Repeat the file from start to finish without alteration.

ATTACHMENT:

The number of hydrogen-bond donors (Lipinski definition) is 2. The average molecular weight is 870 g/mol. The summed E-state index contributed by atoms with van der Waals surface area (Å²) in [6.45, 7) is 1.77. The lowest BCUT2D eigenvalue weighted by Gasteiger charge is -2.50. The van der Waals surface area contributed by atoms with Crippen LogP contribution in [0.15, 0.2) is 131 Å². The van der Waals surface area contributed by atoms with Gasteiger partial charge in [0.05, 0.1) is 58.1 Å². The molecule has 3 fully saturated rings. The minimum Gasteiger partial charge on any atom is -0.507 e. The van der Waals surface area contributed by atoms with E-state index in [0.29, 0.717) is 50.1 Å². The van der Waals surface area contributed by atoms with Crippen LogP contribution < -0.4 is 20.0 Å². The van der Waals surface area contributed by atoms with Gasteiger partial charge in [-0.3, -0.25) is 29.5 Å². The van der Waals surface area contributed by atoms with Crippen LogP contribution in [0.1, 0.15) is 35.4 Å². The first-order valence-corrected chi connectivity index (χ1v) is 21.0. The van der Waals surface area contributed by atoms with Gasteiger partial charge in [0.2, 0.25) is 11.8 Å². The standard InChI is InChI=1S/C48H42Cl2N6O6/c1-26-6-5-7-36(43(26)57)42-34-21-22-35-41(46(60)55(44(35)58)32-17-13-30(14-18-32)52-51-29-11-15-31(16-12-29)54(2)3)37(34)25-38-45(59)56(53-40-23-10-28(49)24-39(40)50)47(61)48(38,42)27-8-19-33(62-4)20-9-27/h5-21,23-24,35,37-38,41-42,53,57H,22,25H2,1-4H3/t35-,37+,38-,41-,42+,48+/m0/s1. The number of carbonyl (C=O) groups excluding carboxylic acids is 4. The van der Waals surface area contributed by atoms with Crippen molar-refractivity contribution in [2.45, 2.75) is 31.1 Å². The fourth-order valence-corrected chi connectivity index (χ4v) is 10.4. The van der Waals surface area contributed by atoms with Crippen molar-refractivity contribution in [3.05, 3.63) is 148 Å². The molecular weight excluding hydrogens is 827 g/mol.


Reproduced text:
The number of hydrogen-bond donors (Lipinski definition) is 2. The average molecular weight is 870 g/mol. The summed E-state index contributed by atoms with van der Waals surface area (Å²) in [6.45, 7) is 1.77. The lowest BCUT2D eigenvalue weighted by Gasteiger charge is -2.50. The van der Waals surface area contributed by atoms with Crippen LogP contribution in [0.15, 0.2) is 131 Å². The van der Waals surface area contributed by atoms with Gasteiger partial charge in [0.05, 0.1) is 58.1 Å². The molecule has 3 fully saturated rings. The minimum Gasteiger partial charge on any atom is -0.507 e. The van der Waals surface area contributed by atoms with E-state index in [0.29, 0.717) is 50.1 Å². The van der Waals surface area contributed by atoms with Crippen LogP contribution < -0.4 is 20.0 Å². The van der Waals surface area contributed by atoms with Gasteiger partial charge in [-0.3, -0.25) is 29.5 Å². The van der Waals surface area contributed by atoms with Crippen LogP contribution in [0.1, 0.15) is 35.4 Å². The first-order valence-corrected chi connectivity index (χ1v) is 21.0. The van der Waals surface area contributed by atoms with Gasteiger partial charge in [0.2, 0.25) is 11.8 Å². The standard InChI is InChI=1S/C48H42Cl2N6O6/c1-26-6-5-7-36(43(26)57)42-34-21-22-35-41(46(60)55(44(35)58)32-17-13-30(14-18-32)52-51-29-11-15-31(16-12-29)54(2)3)37(34)25-38-45(59)56(53-40-23-10-28(49)24-39(40)50)47(61)48(38,42)27-8-19-33(62-4)20-9-27/h5-21,23-24,35,37-38,41-42,53,57H,22,25H2,1-4H3/t35-,37+,38-,41-,42+,48+/m0/s1. The number of carbonyl (C=O) groups excluding carboxylic acids is 4. The van der Waals surface area contributed by atoms with Crippen molar-refractivity contribution in [2.45, 2.75) is 31.1 Å². The fourth-order valence-corrected chi connectivity index (χ4v) is 10.4. The van der Waals surface area contributed by atoms with Crippen molar-refractivity contribution in [3.05, 3.63) is 148 Å². The molecular weight excluding hydrogens is 827 g/mol.